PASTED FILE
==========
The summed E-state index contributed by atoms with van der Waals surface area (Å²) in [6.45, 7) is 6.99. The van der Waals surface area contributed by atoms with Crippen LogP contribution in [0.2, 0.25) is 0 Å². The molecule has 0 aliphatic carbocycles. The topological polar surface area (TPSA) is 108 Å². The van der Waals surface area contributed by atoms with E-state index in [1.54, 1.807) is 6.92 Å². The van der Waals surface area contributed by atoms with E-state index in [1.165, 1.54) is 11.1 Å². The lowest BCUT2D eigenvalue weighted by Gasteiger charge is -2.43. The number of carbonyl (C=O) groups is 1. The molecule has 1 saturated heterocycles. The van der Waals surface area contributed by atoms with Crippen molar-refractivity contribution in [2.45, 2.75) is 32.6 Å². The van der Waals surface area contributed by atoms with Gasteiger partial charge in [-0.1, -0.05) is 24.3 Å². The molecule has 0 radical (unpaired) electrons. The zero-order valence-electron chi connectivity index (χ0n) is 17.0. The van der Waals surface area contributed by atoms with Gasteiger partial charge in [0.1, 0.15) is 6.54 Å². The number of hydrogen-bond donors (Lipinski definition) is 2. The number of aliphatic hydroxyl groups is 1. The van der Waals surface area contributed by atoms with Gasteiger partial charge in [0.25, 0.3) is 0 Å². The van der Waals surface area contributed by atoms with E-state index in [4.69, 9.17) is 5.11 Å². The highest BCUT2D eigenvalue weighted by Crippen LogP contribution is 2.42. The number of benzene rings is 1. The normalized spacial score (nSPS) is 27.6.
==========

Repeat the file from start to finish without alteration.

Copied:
The summed E-state index contributed by atoms with van der Waals surface area (Å²) in [6.45, 7) is 6.99. The van der Waals surface area contributed by atoms with Crippen LogP contribution in [0.2, 0.25) is 0 Å². The molecule has 0 aliphatic carbocycles. The topological polar surface area (TPSA) is 108 Å². The van der Waals surface area contributed by atoms with E-state index in [1.54, 1.807) is 6.92 Å². The van der Waals surface area contributed by atoms with E-state index in [1.165, 1.54) is 11.1 Å². The lowest BCUT2D eigenvalue weighted by Gasteiger charge is -2.43. The number of carbonyl (C=O) groups is 1. The molecule has 1 saturated heterocycles. The van der Waals surface area contributed by atoms with Crippen molar-refractivity contribution in [2.45, 2.75) is 32.6 Å². The van der Waals surface area contributed by atoms with Gasteiger partial charge in [-0.1, -0.05) is 24.3 Å². The molecule has 0 radical (unpaired) electrons. The zero-order valence-electron chi connectivity index (χ0n) is 17.0. The van der Waals surface area contributed by atoms with Gasteiger partial charge in [0.1, 0.15) is 6.54 Å². The number of hydrogen-bond donors (Lipinski definition) is 2. The number of aliphatic hydroxyl groups is 1. The van der Waals surface area contributed by atoms with Gasteiger partial charge in [0.25, 0.3) is 0 Å². The van der Waals surface area contributed by atoms with E-state index in [4.69, 9.17) is 5.11 Å². The highest BCUT2D eigenvalue weighted by Crippen LogP contribution is 2.42. The number of benzene rings is 1. The normalized spacial score (nSPS) is 27.6.